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you want to sell your screenplay Chris Conley Jeysey , one of the the most important things you may ever do in your screenwriting career write is a logline, or several of them. Sure, you have to write a great script, but without a compelling logline, nobody will read it.
So what is a logline? It’s a short Mitch Morse Jeysey , usually one sentence, statement of what the story is about. In most cases it should be 25 words or less.
What? Distill your baby, the one you spent months or even years on, into one sentence? Yes, but only if you want to sell your screenplay. Now that I have your grudging attention Chris Jones Jeysey , here’s how to create a logline.
The logline contains three key elements: Who the protagonist is and what they hope to accomplish; who or what stands in their way; what bad thing will happen (the stakes) if they don’t succeed.
Let’s look at each of these logline elements.
The Who. Do not name your protagonist in the logline, instead tell us what kind of person they are, which often means employing an adjective or other descriptor. For example: A young girl, a young boy, an alcoholic ambulance chasing lawyer Travis Kelce Jeysey , a cynical police detective and so on.
The What. Protect a home, protect a family, win someone’s heart, get a job, find the murderer.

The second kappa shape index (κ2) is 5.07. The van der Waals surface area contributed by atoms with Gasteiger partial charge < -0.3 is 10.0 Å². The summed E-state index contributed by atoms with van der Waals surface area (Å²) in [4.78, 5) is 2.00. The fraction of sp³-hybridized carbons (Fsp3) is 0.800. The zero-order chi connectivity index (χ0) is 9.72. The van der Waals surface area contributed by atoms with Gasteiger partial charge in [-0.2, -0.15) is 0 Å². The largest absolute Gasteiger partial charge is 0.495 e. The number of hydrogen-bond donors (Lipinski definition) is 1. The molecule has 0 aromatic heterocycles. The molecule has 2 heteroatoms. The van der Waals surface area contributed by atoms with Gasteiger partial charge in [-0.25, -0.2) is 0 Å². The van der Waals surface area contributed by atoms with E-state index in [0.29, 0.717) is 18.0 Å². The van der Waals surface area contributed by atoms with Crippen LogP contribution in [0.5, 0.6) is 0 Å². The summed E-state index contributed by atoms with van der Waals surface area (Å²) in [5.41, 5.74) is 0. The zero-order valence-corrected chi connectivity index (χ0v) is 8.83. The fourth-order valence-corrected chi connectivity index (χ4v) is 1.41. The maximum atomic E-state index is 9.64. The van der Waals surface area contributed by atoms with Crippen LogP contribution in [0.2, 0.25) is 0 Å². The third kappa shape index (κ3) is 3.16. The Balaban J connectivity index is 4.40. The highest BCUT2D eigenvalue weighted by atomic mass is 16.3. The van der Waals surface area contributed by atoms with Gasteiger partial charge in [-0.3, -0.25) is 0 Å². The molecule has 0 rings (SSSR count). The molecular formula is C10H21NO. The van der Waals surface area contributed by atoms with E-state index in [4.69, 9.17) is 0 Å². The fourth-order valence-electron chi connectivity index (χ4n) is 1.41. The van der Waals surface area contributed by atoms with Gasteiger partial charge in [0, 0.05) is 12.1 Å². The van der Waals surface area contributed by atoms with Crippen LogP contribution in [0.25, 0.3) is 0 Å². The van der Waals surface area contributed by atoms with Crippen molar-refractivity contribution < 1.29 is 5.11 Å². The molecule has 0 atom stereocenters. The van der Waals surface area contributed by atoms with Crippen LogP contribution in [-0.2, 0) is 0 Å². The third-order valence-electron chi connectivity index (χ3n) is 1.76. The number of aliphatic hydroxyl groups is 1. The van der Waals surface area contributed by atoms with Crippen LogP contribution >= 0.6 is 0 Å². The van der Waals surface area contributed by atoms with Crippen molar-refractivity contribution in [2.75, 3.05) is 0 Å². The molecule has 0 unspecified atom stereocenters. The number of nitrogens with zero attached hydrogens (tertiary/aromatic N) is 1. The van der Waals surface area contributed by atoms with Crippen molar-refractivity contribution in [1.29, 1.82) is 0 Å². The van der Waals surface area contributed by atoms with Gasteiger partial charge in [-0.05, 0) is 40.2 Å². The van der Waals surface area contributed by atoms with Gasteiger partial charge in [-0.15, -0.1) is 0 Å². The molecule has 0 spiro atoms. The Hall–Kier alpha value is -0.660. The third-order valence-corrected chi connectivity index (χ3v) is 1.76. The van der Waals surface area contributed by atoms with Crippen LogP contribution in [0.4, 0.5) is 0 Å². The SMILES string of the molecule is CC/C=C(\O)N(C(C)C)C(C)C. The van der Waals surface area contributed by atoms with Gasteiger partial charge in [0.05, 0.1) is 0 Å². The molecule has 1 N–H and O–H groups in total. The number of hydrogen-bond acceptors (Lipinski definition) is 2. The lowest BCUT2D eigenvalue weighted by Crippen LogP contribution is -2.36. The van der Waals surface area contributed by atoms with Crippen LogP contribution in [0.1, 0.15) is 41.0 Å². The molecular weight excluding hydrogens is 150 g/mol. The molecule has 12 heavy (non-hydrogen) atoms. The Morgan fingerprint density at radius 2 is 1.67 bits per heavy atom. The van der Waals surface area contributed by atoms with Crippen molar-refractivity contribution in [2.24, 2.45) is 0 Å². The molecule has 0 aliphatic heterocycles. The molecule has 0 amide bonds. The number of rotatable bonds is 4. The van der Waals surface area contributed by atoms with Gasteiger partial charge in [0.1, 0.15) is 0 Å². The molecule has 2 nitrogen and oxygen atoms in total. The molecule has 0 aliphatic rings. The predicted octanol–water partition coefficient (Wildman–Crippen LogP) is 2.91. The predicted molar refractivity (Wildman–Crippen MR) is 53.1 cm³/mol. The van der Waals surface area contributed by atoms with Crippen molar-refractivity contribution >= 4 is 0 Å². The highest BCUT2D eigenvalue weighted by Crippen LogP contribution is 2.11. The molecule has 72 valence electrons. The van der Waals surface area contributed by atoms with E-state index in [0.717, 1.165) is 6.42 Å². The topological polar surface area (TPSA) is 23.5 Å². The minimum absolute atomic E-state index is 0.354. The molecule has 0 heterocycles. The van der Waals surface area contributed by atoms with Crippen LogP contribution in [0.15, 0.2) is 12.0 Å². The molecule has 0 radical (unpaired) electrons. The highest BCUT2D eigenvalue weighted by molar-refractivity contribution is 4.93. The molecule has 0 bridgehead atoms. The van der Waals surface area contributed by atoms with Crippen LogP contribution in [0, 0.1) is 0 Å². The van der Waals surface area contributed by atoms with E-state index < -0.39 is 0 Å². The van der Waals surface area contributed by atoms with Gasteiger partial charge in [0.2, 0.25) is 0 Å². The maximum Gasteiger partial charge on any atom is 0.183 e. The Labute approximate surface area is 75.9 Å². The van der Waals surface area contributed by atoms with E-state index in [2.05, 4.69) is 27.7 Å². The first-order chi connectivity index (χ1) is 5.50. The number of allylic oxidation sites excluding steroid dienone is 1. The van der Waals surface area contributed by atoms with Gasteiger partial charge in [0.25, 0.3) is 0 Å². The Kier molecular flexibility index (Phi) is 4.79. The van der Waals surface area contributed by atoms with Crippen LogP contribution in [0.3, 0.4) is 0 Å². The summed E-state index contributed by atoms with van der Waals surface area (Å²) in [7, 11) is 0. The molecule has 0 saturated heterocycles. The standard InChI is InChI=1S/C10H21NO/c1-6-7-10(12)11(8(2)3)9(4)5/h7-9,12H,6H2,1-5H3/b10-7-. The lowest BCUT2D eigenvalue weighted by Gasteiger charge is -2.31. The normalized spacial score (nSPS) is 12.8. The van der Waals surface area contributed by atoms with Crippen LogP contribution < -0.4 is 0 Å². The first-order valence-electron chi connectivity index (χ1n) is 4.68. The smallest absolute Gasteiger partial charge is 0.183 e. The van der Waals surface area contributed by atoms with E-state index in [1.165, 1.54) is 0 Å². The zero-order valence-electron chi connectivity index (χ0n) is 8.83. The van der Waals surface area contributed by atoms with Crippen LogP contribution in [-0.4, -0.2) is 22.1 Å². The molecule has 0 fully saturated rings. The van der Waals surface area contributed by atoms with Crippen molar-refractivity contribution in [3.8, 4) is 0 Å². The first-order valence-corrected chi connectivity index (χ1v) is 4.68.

The Antagonist and the Stakes. Serial Killer Justin Houston Jeysey , thief, a domineering boss, a rival crime family, Forces of Nature.
Also, the logline should be about the protagonist and something they are seeking to achieve Laurent Duvernay-Tardif Jeysey , not something that is happening TO them. Even if your protagonist is a passive victim during the first part of the story, they must eventually become an active participant in their life or nobody will be interested in the story.
Many great stories have compelling backdrops that contribute to the conflict of the story, such as a war, a ghetto, a high powered law firm Kareem Hunt Jeysey , the Old West. If you can, include the backdrop of your logline to make it richer and more intriguing.
With all of the above components in mind, let’s construct some possible loglines for popular movies.
Two young lovers associated with rival gang factions in the slums try to escape the hatred and violence that surrounds them to find a better life – “West Side Story” (based on “Romeo and Juliet”).
A naive young woman wants to travel the world and find true love before her evil stepmother captures and re-imprisons her – “Tangled”
A land lubber lawman must kill a giant shark to protect his family and seaside resort town – “Jaws.”
A small boy who was accidentally left alone tries to prevent robbers from breaking into his house during Christmas – “Home Alone.”
You might be able to come up with variations of the above loglines. There are no right and wrong loglines – only those that help sell your screenplay and those that don’t.
Danek S. Kaus is a produced screenwriter of an award-winning feature film. He has two movies in development and three more of his scripts have been optioned. Check out his his screenwriting site for more article on screenwriting. You can also request his Free Ebook screenwriting for authors
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